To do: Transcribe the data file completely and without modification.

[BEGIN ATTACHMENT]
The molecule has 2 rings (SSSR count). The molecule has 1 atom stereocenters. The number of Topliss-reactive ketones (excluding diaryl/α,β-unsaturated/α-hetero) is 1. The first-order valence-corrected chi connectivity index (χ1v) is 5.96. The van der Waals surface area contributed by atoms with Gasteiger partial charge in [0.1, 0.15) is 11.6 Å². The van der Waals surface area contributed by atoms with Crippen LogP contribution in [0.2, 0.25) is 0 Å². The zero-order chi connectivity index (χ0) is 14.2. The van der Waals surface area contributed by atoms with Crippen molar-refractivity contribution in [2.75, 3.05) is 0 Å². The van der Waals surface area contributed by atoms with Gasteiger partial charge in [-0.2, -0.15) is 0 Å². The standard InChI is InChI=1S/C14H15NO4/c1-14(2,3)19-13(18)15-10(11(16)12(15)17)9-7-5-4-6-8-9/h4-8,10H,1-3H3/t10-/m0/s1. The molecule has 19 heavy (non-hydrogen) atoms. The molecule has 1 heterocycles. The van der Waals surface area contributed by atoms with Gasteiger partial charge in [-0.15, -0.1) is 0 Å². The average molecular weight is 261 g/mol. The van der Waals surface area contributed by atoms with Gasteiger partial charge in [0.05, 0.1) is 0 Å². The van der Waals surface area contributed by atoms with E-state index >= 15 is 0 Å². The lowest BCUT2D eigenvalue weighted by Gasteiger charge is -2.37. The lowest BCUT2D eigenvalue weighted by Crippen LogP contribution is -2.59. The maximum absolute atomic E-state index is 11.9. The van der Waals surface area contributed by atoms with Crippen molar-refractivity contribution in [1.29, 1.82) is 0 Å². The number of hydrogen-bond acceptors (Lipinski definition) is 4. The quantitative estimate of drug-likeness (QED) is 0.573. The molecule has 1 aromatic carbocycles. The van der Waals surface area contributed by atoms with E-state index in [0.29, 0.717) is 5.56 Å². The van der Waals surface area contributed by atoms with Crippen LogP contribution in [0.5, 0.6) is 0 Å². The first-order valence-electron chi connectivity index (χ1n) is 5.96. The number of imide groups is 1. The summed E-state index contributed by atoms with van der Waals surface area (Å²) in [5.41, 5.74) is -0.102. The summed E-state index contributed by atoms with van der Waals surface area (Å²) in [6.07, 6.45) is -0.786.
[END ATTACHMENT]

The molecule has 2 rings (SSSR count). The molecule has 1 atom stereocenters. The number of Topliss-reactive ketones (excluding diaryl/α,β-unsaturated/α-hetero) is 1. The first-order valence-corrected chi connectivity index (χ1v) is 5.96. The van der Waals surface area contributed by atoms with Gasteiger partial charge in [0.1, 0.15) is 11.6 Å². The van der Waals surface area contributed by atoms with Crippen LogP contribution in [0.2, 0.25) is 0 Å². The zero-order chi connectivity index (χ0) is 14.2. The van der Waals surface area contributed by atoms with Crippen molar-refractivity contribution in [2.75, 3.05) is 0 Å². The van der Waals surface area contributed by atoms with Gasteiger partial charge in [-0.2, -0.15) is 0 Å². The standard InChI is InChI=1S/C14H15NO4/c1-14(2,3)19-13(18)15-10(11(16)12(15)17)9-7-5-4-6-8-9/h4-8,10H,1-3H3/t10-/m0/s1. The molecule has 19 heavy (non-hydrogen) atoms. The molecule has 1 heterocycles. The van der Waals surface area contributed by atoms with Gasteiger partial charge in [-0.15, -0.1) is 0 Å². The average molecular weight is 261 g/mol. The van der Waals surface area contributed by atoms with Gasteiger partial charge in [0.05, 0.1) is 0 Å². The van der Waals surface area contributed by atoms with E-state index >= 15 is 0 Å². The lowest BCUT2D eigenvalue weighted by Gasteiger charge is -2.37. The lowest BCUT2D eigenvalue weighted by Crippen LogP contribution is -2.59. The maximum absolute atomic E-state index is 11.9. The van der Waals surface area contributed by atoms with Crippen molar-refractivity contribution in [1.29, 1.82) is 0 Å². The number of hydrogen-bond acceptors (Lipinski definition) is 4. The quantitative estimate of drug-likeness (QED) is 0.573. The molecule has 1 aromatic carbocycles. The van der Waals surface area contributed by atoms with E-state index in [0.29, 0.717) is 5.56 Å². The van der Waals surface area contributed by atoms with Crippen LogP contribution in [0.5, 0.6) is 0 Å². The first-order valence-electron chi connectivity index (χ1n) is 5.96. The number of imide groups is 1. The summed E-state index contributed by atoms with van der Waals surface area (Å²) in [5.41, 5.74) is -0.102. The summed E-state index contributed by atoms with van der Waals surface area (Å²) in [6.07, 6.45) is -0.786.